“Mice alternate between inference- and stimulus-bound strategies during probabilistic foraging”.
During this CONECT seminar, Danny Burnham will present his recent work on “Mice alternate between inference- and stimulus-bound strategies during probabilistic foraging”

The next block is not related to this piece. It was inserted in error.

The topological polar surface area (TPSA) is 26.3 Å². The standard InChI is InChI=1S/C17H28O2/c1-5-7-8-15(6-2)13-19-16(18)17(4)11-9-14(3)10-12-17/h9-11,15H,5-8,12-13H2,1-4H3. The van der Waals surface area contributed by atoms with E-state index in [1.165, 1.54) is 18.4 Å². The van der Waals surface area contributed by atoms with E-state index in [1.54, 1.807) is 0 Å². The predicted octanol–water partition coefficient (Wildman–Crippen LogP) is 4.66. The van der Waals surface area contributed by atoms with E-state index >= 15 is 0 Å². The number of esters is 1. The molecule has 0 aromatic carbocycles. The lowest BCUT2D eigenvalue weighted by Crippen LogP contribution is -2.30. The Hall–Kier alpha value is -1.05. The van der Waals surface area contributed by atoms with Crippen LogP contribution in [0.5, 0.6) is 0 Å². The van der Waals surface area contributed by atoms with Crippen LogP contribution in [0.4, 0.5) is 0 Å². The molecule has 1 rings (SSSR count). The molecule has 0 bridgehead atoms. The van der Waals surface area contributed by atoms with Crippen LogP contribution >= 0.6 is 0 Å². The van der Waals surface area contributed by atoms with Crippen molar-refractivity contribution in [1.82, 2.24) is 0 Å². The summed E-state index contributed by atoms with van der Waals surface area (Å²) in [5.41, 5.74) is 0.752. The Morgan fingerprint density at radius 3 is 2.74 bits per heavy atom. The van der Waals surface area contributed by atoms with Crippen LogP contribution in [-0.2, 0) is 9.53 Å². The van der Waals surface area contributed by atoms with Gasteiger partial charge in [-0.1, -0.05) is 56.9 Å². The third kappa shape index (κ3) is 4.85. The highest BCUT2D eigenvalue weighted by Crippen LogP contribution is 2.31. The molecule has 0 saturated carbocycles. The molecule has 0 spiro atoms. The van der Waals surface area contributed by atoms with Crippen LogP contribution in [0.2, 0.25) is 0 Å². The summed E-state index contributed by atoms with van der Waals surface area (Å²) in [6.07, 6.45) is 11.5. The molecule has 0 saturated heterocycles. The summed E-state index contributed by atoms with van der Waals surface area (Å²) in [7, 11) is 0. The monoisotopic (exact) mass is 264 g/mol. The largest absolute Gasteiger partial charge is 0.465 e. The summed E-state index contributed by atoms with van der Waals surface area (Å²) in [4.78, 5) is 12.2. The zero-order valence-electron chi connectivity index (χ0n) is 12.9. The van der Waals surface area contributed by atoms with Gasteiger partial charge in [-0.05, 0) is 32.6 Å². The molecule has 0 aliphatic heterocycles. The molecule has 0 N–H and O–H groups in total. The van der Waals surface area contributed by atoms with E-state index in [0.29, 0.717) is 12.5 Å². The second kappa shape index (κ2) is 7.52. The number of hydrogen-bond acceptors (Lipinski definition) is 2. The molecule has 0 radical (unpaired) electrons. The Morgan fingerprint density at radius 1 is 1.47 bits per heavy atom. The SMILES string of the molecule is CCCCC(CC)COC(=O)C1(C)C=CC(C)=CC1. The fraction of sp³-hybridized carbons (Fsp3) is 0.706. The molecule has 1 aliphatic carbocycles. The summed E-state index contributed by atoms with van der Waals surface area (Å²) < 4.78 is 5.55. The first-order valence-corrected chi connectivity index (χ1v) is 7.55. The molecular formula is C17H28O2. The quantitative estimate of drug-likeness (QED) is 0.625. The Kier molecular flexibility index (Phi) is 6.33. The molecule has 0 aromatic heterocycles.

Abstract : Essential features of the world are often hidden and must be inferred by constructing internal models based on indirect evidence. During foraging, animals must continually choose between trying to exploit a depleting food source at their current location and leaving to explore a new source at the expense of costly travel epochs. In a deterministic environment, the optimal strategy is to leave the current site when the immediate rate of reward drops below the average rate - a stimulus-bound strategy, assigning each action a value that is updated based on its immediate outcome. This strategy, however, is not optimal in a realistic foraging scenario, where rewards are encountered probabilistically and the optimal strategy is inference-bound, requiring the animal to infer the hidden structure of the world. Motivated by recent studies showing that mice alternate between discrete strategies during perceptual decision-making, we test the hypothesis that mouse behavior during a probabilistic foraging task switches between inference- and stimulus-bound strategies within the same session. To this end, we developed a novel hidden Markov model with linear emissions (LM-HMM) to capture this switching dynamic. When applied to mice engaged in the task, the LM-HMM revealed that mice switch between distinct inference bound and stimulus bound strategies exhibiting varying impulsivities.